When will we have more robust talent acquisition metrics which give a more end-to-end view of talent acquisition and all of the stakeholders? Today, we just have a quality-of-candidate set of metrics. What if we have a suite of quality metrics which spanned the process and all of the key stakeholders? The metrics could include the quality of: candidate, hire, hiring manager, recruiter, and process.
You see, quality metrics (something I’m talking about in Atlanta in October) in talent acquisition are still in their infancy. For the most part, companies measure quality of hire by 60 or 90 terminations, candidate slate metrics, or surveys. What if we turned these metrics on their head, and measured quality throughout the process? Rather than focusing on quality of hire, we could focus on quality of the hiring process. This would render quality of hire one of the output metrics, as opposed to an input metric.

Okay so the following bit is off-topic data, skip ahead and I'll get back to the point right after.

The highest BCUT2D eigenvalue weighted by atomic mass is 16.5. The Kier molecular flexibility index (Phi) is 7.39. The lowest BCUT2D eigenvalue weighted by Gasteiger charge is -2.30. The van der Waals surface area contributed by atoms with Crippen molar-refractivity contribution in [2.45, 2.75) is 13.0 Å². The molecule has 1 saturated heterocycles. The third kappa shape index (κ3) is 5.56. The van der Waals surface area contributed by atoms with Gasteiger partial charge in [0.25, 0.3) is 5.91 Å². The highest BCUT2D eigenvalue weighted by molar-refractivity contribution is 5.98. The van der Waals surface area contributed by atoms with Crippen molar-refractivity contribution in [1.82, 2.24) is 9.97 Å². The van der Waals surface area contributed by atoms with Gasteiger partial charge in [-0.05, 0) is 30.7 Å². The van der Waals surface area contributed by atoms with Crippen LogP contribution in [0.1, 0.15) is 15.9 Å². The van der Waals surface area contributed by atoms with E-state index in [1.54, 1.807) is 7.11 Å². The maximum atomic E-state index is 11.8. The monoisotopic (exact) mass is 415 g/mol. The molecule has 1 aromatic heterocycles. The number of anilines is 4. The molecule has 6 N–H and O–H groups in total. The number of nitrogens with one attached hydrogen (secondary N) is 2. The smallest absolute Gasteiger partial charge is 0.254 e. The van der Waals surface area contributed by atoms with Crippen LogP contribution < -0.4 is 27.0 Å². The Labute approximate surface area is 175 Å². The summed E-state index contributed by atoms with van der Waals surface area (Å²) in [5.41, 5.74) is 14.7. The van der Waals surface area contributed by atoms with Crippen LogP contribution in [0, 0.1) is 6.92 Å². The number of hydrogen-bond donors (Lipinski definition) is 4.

Talent acquisition teams tend to focus on only the outputs. The quality of hire, in this case, is an output metric. It’s the thing that a system, which is the culmination of people, process, and technology, ultimately produces. The reality is that you really do not control the quality of hire. The process and all of the participants control the quality of hires the system produces. If you want to attract, select, and hire better quality candidates, then work on the process of attracting, selecting, and hiring better candidates. This will force you and everyone involved to have a greater stake in producing quality hires.
One of the most critical aspects to producing quality hires is …drum roll … the hiring manager. And we rarely, if ever, measure anything that the hiring manager does. All of the organizational focus is on what the recruiter is doing. We measure things like time to fill and hiring manager satisfaction. While these measures are very important, they do not tell the whole story.
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I propose we start measuring items such as:
- Quality of interview — this would be a candidate survey measuring the quality of the interview itself.
- Time to requisition approved by hiring manager
- Time to schedule and complete interviews
- Turnover by hiring manager
- Cost to hire by hiring manager
When we start to add these critical measurements to the process, it will give us a much better idea of what is really going on to the hiring process. And this will give us much better control to improve the quality of hire.